Integrating Endnote with Ulysses III

As an academic researcher it saves a lot of time to use a bibliography database to automatically output citations in the correct format. Although Pages and Word have direct plug-in capability and is easy to use, often I find myself working in a text editor such as Ulysses III.

Currently I am using Endnote X6, however, it is likely other bibliography databases that have a scan paper function will work as well. To insert citations into Ulysses III so that Endnote will recognize them follow the format guides below.

Steps for generating bibliography with Endnote

  1. Save finished paper as Word .rtf
  2. Open up Endnote, and select Tools > Format Paper. Navigate to the saved file and Endnote will scan the paper and generate a new .rtf file with a bibliography in your chosen Endnote style.

Formatting guide for inserting citations into Ulysses III:

Copy each desired reference within Endnote and then \ Paste reference within Ulysses III.  To avoid using the backslash you can also modify {} as a markup symbol

Ulysses III tips

For author and date:
\{Hurst, 2002 #1796}

Results example:
(Hurst 2002)

For multiple citations:
\{Hurst, 2002 #1796}\{Hurst, 2010 #1636}
\{Hurst, 2010 #1636}\{Johnson, 2011 #739}

Results example:
(Hurst 2002, 2010)
(Hurst 2010; Johnson et al., 2011)

Add prefix to citation:
\{e.g.,\Hurst, 2010 #1636}

Results example:

(e.g., Hurst 2010)

Note:  To get the prefix citation to work you must add the backslash within the RTF document prior to Endnote scanning.  Ulysses removes \ on export to RTF.

Add page numbers:

\{Hurst, 2010 #1636:23-30}

Results example:

(e.g., Hurst, 2010:23-30)

Year only:

Hurst states \{, 2010 #1636} the following

Results example:

Hurst states (2010) the following

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Bulletproof espresso

Bulletproof espresso

Bulletproof coffee consists of blending organic coffee, grass fed butter, and MCT oil into a rich and creamy drink. The benefits are introducing your body to healthy fats that increases clarity and helps to maintain weight through a healthy metabolism.
While I am not sold on the health benefits, it does make a delicious drink.

I enjoy espresso on occasion and I wanted to develop a method that incorporates the idea of bulletproof coffee, and at the same time reduce the time and number of steps necessary to make the drink. This is really easy, and all you need is the ability to make espresso. I have used this method with my pump driven machine, and I think it will also work with a pressure driven machine or a stovetop.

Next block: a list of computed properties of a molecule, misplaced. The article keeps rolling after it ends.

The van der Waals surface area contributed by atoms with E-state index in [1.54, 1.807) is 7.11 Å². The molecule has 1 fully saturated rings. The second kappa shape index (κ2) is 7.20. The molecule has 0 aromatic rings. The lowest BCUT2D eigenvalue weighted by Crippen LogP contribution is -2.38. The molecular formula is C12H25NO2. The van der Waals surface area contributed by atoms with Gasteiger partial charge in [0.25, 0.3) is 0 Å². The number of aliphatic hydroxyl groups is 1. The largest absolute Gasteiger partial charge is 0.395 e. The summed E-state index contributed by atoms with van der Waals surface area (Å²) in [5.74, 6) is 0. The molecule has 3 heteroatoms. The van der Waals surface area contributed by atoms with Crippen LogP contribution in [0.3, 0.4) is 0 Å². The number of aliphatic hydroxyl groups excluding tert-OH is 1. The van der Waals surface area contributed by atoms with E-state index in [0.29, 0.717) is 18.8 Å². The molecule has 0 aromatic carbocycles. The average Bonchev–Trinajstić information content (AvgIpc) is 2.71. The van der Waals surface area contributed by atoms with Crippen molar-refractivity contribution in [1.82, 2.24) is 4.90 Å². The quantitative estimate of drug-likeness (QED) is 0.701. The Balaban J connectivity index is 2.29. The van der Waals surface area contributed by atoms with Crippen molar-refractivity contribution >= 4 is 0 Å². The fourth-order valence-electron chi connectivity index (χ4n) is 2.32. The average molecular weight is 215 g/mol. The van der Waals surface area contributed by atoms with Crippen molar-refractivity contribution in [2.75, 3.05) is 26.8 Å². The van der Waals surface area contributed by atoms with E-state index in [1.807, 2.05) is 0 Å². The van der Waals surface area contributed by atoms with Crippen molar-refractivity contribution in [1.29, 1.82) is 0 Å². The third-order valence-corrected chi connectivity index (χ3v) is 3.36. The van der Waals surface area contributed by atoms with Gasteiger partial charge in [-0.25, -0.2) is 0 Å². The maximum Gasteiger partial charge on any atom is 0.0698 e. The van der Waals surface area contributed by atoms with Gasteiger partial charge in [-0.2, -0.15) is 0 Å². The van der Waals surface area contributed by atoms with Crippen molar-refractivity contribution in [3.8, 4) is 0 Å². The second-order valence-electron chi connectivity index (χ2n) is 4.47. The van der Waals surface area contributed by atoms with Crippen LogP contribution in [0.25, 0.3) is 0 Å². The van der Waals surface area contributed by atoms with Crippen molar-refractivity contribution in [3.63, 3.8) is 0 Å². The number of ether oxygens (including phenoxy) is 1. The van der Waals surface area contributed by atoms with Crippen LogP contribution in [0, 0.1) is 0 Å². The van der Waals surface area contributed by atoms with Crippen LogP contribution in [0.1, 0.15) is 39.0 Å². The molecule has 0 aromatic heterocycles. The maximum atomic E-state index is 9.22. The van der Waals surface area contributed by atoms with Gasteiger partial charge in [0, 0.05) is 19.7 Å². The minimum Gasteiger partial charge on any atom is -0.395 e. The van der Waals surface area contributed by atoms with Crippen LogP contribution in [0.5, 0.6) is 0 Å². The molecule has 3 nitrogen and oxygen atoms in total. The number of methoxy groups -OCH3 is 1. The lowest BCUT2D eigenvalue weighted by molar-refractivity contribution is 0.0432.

Simply add the grass fed butter directly with the espresso coffee into the filter. I typically only use one spoon scoop of butter. Then run your machine. The result is a buttery rich espresso. The final step is to add a couple tablespoons of the MCT oil. Voilà

Submitting high resolution graphs and figures for publication from iWork’s Pages and Numbers

Recently I submitted a new manuscript for publication.  Within the manuscript I have several figures and line drawings that I created within Numbers and Pages.  Publishers typically require line drawings to be saved in Tiff format and have a resolution of 1200 dpi.

In the past, I copy and pasted my figures and line drawings into Keynote using a really big custom slide.  After scaling up the figure to match the large slide size,  I would then export the Keynote slide as a Tiff and then modify the image size setting and resolution within Photoshop.

This method requires many unnecessary steps.

The easy way is to print the Pages or Numbers document at 1200 dpi resolution and save it as a PDF file.  Then open up the PDF in Photoshop, select the page with the figure or line drawing that you are working on, crop the image, and then save as a Tiff.  That is it.  Repeat for each figure or line drawing.

With this method it is now really easy to use Pages to manage figures, tables, and line drawings for publication.  I typically have one Pages document that contains all of my text, and another Pages document that contains all of my figures, line drawings, and tables.